Wrangell’s Front Street (Sage Smiley / KSTK)

The Wrangell Assembly is finalizing its legislative priority list as state lawmakers return to Juneau. It’s a combination of political advice and $80 million worth of requests for state funding.

The assembly gave the city manager direction on the list during a Tuesday work session. Assembly members requested some items be moved or removed.  Assembly members and Wrangell Mayor Steve Prysunka asked that school safety upgrades be a higher priority. 

“You just can’t mess around,” Prysunka said. “It’s our kids, and a fire alarm system is just crucial. I don’t know if it’s possible to move it up. But I love the idea of [calling the item] “Life Safety” and getting the elevator there, because we also need the darn elevator there for kids that are handicapped, or the public, or teachers to be able to move up and down.”

Other high-priority projects include: renovations for the public safety building and a bypass for one of the city’s drinking water reservoirs. 

The city isn’t asking for the state to pay for all of it. Rather, it’s part of Wrangell’s submission to the Capital Project Submission and Information System or CAPSIS, which state assistance is transferred through. 

City Manager Lisa Von Bargen told the Assembly that it’s important to make sure that Wrangell files its requests on time and make its priorities clear.

“We need to make sure that that list is consistent not only in CAPSIS, but in our legislative priorities and for submission to what looks like will be hopefully a G.O. bond done by the state this year,” Von Bargen said Thursday.

A G.O. Bond is a bond that a municipality pays back through revenue other than from the project itself. For example as a community structure, the public safety building doesn’t make money, so the bond would have to be paid through grants or local taxes. 

Next, the assembly will need to approve the community’s less-tangible list: its legislative priorities. 

Top of the city’s list is urging lawmakers to come up with a sustainable fiscal plan that doesn’t drain the state’s dwindling reserves. Van Bargen argued that Wrangell would suffer from creating a statewide sales tax that would further increase the cost of living here.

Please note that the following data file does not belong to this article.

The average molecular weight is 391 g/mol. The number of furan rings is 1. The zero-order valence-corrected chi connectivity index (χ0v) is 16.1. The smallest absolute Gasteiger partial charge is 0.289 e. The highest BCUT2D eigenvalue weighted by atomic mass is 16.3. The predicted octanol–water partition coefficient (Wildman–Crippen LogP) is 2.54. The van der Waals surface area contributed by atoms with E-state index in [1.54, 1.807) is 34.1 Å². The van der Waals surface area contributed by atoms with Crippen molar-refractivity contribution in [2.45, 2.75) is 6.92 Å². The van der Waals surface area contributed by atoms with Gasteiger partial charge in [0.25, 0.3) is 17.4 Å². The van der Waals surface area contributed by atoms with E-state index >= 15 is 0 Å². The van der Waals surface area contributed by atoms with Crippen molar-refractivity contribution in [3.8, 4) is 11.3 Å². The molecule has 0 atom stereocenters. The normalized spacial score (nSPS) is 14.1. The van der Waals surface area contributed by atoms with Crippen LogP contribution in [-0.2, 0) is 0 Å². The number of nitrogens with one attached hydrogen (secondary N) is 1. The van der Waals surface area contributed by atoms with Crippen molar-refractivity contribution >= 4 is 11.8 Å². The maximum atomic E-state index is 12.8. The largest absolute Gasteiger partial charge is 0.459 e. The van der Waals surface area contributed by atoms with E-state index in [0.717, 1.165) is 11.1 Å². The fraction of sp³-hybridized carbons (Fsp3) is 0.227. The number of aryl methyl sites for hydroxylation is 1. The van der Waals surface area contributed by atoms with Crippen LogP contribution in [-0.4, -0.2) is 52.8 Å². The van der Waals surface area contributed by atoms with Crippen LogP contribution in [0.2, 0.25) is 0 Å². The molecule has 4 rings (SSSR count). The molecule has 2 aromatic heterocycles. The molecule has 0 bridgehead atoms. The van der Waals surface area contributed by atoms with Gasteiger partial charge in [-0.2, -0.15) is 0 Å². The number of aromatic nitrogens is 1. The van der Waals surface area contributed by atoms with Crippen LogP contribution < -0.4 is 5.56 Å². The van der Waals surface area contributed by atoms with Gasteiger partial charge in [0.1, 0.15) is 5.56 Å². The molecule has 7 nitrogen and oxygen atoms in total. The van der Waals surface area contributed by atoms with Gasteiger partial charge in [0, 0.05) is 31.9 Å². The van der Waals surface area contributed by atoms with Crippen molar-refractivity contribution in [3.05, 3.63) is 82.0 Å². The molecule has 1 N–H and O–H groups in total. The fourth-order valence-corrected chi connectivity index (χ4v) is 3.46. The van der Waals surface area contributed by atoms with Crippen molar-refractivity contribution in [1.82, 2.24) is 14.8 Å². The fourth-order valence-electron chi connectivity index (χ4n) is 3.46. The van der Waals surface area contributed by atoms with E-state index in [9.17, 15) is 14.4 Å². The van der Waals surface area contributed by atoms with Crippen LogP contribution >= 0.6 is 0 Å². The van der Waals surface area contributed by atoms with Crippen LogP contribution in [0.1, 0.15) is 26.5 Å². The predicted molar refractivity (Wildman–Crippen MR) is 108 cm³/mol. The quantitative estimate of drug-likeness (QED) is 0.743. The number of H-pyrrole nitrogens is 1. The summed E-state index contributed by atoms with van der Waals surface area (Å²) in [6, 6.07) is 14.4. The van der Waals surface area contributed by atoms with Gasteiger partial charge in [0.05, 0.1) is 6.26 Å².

“Right now, our our sales tax is at seven percent,” Von Bargen explained. “That’s one of the highest in the state. If the state of Alaska were to tack on additional statewide sales tax on top of that, it would be extremely detrimental for business, for the economy… And would mean that that Wrangell has to reduce our sales tax level in order to accommodate the state sales tax level, and therefore reduce our total sales tax revenue, which is a huge part of the revenue that helps fund the community.”

Alaska’s fiscal plan, she says, should help the state tackle other issues like funding ferry service, reopening local shuttered state offices like Fish & Game and the local magistrate and adequately funding schools.

Von Bargen added that community assistance funding is also key: “The amount of money that the borough gets — our community assistance payments this year is $375,000. That’s the equivalent of three property tax mills here in Wrangell. That’s a huge amount of money for us.”

Von Bargen says the city hopes a lot of their infrastructure projects, like the public safety renovations, would be funded with a G.O. bill proposed by Gov. Dunleavy for the coming year. But that’s a big if, as it would need to be approved by the state’s voters.

The assembly will vote on the finalized legislative priorities list at their 7 p.m. meeting on January 26. The CAPSIS list, however, was approved unanimously at Tuesday’s meeting. 

A full list of the legislative priorities is available on the borough’s website (wrangell.com) or by clicking here.